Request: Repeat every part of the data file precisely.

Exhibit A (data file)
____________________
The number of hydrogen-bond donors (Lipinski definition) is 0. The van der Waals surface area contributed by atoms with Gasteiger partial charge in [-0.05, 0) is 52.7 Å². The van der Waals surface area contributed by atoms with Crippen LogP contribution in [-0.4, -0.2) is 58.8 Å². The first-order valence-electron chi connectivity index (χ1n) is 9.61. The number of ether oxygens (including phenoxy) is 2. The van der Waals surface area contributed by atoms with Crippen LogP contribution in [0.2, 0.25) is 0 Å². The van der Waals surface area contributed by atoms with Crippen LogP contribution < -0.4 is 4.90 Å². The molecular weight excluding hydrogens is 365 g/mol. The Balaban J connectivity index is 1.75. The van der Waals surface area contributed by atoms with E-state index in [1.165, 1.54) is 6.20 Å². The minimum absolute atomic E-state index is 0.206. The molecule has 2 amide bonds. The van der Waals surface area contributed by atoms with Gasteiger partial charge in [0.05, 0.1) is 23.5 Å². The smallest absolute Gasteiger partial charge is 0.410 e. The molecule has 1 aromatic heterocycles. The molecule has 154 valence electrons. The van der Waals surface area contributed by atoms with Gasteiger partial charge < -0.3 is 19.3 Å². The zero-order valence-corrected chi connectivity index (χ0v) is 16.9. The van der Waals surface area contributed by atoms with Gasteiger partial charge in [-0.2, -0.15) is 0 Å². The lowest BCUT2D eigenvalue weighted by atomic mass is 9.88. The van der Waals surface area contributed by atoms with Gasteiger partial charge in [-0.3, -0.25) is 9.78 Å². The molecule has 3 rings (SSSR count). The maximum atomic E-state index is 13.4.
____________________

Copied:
The number of hydrogen-bond donors (Lipinski definition) is 0. The van der Waals surface area contributed by atoms with Gasteiger partial charge in [-0.05, 0) is 52.7 Å². The van der Waals surface area contributed by atoms with Crippen LogP contribution in [-0.4, -0.2) is 58.8 Å². The first-order valence-electron chi connectivity index (χ1n) is 9.61. The number of ether oxygens (including phenoxy) is 2. The van der Waals surface area contributed by atoms with Crippen LogP contribution in [0.2, 0.25) is 0 Å². The van der Waals surface area contributed by atoms with Crippen LogP contribution < -0.4 is 4.90 Å². The molecular weight excluding hydrogens is 365 g/mol. The Balaban J connectivity index is 1.75. The van der Waals surface area contributed by atoms with E-state index in [1.165, 1.54) is 6.20 Å². The minimum absolute atomic E-state index is 0.206. The molecule has 2 amide bonds. The van der Waals surface area contributed by atoms with Gasteiger partial charge in [0.05, 0.1) is 23.5 Å². The smallest absolute Gasteiger partial charge is 0.410 e. The molecule has 1 aromatic heterocycles. The molecule has 154 valence electrons. The van der Waals surface area contributed by atoms with Gasteiger partial charge < -0.3 is 19.3 Å². The zero-order valence-corrected chi connectivity index (χ0v) is 16.9. The van der Waals surface area contributed by atoms with Gasteiger partial charge in [-0.2, -0.15) is 0 Å². The lowest BCUT2D eigenvalue weighted by atomic mass is 9.88. The van der Waals surface area contributed by atoms with Gasteiger partial charge in [-0.3, -0.25) is 9.78 Å². The molecule has 3 rings (SSSR count). The maximum atomic E-state index is 13.4.